Our laboratory is focused on studying arenaviruses, which not only have a unique genome arrangement and molecular biology, but are also medically highly relevant as causative agents of severe zoonotic human disease (i.e. hemorrhagic fever and neurological manifestations) in both South America and West Africa. Further, they are increasingly recognized as a risk in the form of imported infections as well as in transplant medicine.
The major goal of our research is to better understand the interaction between these viruses and the infected host cell. In particular, we are interested in the dual role of host factors in both supporting virus infection (as cofactors for essential viral processes) and suppressing virus infection (through antiviral defense pathways), and the role that differences in these interactions play in determining virus pathogenicity.
Our experimental approach to this question is centered on comparing cellular responses to infection with non-pathogenic/low virulence arenaviruses (e.g. Tacaribe) and their genetically closely related but highly pathogenic relatives (e.g. Junín virus). Receptor usage, regulation of cell death (apoptosis) and cytokine regulation have all been implicated as contributing factors to the difference in pathogenic phenotype; however, the details of how these factors actually contribute to infection outcome at a molecular level remains unknown.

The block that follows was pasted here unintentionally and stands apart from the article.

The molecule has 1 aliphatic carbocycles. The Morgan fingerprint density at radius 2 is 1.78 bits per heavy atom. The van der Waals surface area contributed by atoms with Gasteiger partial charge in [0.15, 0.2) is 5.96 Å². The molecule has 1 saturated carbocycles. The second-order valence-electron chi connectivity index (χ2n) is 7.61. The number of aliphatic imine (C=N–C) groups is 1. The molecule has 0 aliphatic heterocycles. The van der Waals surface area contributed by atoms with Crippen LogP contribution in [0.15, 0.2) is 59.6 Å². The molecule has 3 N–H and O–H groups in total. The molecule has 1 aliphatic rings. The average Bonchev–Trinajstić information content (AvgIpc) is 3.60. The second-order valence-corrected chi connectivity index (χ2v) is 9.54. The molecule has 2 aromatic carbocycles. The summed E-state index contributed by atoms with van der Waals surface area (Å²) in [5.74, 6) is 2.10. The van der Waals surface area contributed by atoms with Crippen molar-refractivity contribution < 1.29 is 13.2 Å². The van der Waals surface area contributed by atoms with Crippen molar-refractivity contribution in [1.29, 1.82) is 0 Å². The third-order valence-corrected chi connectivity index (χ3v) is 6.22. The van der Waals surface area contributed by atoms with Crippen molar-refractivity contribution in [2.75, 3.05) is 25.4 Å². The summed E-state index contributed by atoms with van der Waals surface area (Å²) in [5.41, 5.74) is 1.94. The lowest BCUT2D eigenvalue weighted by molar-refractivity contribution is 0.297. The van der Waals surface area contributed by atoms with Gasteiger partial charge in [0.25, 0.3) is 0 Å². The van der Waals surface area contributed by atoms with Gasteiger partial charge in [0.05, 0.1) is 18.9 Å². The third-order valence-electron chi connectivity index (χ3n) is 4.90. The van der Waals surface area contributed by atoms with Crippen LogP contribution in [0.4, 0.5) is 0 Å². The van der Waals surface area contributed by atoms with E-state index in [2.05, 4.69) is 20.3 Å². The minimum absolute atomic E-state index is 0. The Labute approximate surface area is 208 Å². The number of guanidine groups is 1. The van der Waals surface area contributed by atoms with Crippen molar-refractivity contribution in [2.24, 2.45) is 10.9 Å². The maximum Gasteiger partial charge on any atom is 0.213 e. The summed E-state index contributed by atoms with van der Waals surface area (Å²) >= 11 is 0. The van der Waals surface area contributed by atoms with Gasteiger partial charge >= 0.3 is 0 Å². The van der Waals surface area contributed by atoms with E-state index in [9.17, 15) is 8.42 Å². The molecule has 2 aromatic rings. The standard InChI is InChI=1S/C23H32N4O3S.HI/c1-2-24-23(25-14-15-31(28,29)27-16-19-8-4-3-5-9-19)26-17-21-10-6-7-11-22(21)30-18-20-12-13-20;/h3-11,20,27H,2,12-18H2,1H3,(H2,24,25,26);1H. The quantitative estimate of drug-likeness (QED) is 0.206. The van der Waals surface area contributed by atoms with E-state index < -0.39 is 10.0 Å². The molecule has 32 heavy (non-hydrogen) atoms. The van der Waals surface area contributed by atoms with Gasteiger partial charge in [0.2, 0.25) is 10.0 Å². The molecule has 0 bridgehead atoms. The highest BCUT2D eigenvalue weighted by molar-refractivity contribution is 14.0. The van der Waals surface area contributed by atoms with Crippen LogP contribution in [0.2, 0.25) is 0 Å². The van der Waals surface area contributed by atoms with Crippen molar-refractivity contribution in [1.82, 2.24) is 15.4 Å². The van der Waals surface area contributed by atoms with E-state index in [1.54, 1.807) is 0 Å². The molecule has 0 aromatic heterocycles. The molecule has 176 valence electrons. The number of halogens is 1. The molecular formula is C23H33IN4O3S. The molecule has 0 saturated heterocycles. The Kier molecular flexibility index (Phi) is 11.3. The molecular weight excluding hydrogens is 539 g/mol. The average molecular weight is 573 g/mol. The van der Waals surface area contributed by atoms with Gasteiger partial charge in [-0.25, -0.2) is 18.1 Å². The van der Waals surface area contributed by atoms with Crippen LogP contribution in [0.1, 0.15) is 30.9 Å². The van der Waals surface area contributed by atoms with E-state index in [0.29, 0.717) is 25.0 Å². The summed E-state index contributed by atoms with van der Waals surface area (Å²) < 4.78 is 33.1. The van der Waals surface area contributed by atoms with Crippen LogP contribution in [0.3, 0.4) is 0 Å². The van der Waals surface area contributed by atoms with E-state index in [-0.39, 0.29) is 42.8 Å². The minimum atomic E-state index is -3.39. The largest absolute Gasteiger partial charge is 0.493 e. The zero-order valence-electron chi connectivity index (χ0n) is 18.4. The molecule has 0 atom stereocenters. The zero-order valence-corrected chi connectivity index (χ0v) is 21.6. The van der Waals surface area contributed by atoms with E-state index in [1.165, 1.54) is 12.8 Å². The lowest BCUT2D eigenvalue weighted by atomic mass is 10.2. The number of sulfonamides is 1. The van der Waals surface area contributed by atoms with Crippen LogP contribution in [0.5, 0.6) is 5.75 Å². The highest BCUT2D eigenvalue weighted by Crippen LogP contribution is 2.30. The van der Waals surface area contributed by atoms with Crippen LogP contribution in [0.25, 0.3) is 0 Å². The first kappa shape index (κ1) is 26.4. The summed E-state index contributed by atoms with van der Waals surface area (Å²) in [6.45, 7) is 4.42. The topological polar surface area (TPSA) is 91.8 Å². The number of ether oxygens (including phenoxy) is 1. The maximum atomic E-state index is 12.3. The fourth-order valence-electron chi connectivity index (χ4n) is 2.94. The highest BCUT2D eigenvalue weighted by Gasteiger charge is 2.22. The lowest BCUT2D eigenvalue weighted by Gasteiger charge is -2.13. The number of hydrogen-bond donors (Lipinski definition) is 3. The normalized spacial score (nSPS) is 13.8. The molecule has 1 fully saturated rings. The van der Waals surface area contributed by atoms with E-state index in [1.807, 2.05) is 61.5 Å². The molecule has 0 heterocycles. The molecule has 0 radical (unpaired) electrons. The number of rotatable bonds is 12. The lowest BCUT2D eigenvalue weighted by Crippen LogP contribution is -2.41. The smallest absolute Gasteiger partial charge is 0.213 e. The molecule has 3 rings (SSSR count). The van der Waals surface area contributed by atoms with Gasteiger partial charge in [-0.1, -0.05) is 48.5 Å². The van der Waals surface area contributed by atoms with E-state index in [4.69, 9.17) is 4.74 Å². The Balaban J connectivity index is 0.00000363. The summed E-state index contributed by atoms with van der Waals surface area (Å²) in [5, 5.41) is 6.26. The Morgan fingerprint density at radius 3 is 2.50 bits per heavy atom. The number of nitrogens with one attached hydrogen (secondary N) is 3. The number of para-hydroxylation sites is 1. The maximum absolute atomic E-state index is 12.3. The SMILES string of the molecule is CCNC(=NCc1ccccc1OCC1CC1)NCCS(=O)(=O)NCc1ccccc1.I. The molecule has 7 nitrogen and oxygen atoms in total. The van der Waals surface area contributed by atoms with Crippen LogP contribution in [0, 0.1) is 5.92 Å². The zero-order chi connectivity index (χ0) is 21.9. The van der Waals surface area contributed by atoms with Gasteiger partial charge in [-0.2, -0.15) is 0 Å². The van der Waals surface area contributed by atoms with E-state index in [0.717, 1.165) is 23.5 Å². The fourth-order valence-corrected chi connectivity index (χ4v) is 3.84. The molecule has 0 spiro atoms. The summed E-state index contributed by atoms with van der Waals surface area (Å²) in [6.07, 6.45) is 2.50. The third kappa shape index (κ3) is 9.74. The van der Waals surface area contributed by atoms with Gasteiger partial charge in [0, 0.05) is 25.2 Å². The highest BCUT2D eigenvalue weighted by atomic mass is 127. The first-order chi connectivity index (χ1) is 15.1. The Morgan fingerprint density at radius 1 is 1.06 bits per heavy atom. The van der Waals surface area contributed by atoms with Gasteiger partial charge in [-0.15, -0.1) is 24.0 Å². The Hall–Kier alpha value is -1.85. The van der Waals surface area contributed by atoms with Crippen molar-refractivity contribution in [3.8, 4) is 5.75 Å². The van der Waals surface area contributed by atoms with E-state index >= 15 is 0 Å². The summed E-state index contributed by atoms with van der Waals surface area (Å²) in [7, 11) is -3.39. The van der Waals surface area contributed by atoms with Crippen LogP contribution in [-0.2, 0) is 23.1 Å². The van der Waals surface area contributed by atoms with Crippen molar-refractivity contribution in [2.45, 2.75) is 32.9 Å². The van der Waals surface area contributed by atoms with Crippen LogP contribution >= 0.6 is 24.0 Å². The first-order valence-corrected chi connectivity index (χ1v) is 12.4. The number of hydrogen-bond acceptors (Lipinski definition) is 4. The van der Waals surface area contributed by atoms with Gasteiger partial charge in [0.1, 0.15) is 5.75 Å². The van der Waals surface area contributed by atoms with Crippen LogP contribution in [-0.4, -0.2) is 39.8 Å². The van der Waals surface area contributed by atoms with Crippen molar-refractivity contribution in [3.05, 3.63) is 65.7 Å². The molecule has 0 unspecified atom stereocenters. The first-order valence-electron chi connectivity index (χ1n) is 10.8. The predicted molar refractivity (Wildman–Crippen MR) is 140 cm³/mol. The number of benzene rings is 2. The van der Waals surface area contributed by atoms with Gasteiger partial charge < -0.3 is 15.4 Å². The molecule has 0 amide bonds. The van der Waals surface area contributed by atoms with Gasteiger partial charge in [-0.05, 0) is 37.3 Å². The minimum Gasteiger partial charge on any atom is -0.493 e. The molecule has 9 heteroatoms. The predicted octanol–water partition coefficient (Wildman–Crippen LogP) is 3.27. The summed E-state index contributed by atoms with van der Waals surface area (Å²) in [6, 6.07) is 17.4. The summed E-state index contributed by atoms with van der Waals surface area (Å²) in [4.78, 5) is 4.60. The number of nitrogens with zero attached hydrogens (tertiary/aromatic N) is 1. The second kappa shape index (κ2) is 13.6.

To clarify this, we are seeking to understand how infection of the host cell is sensed through various mechanisms, what role this plays in shaping the downstream host responses to that infection, and how this may contribute to either control of infection or immunopathology. Recently, we have been exploring the mechanisms by which virus infection triggers apoptotic cell death and the interferon response, mechanisms by which some arenaviruses can subvert these processes, and how the regulation of kinase pathways involved in apoptosis regulation may also influence downstream cytokine expression (including of interferons) through common host factors.
We have also been combining mass spectrometry efforts in our recent work, in particular to help us better understand the interaction of the viral nucleoprotein with host factors that may on the one hand be related to its diverse activities in antagonizing antiviral responses, but also its role in viral RNA synthesis. In this respect we are particularly interested in exploring the role of protein modification in these functions.
Experimentally, much of our work relies on the application of reverse genetics-based tools, including both lifecycle modelling systems (i.e. minigenome and trVLP assays) that allow us to recapitulate specific subsets of steps in the virus lifecycle, and full-length clone systems that let us generate recombinant viruses, and thereby study the effects of specific mutations on virus biology. Such systems allow us to study arenaviruses both under BSL2 and BSL4 conditions, and also to generate reporter-expressing viruses, which we use to visualize virus infection in our studies.
Overall, our work unravelling the molecular details of virus-host interaction and its relation to pathogenesis will help to 1) assess the risks currently posed by novel arenaviruses, 2) predict under what conditions they might emerge to pose a threat for public health and 3) rationally develop novel indirectly-acting and/or host-directed antiviral therapies.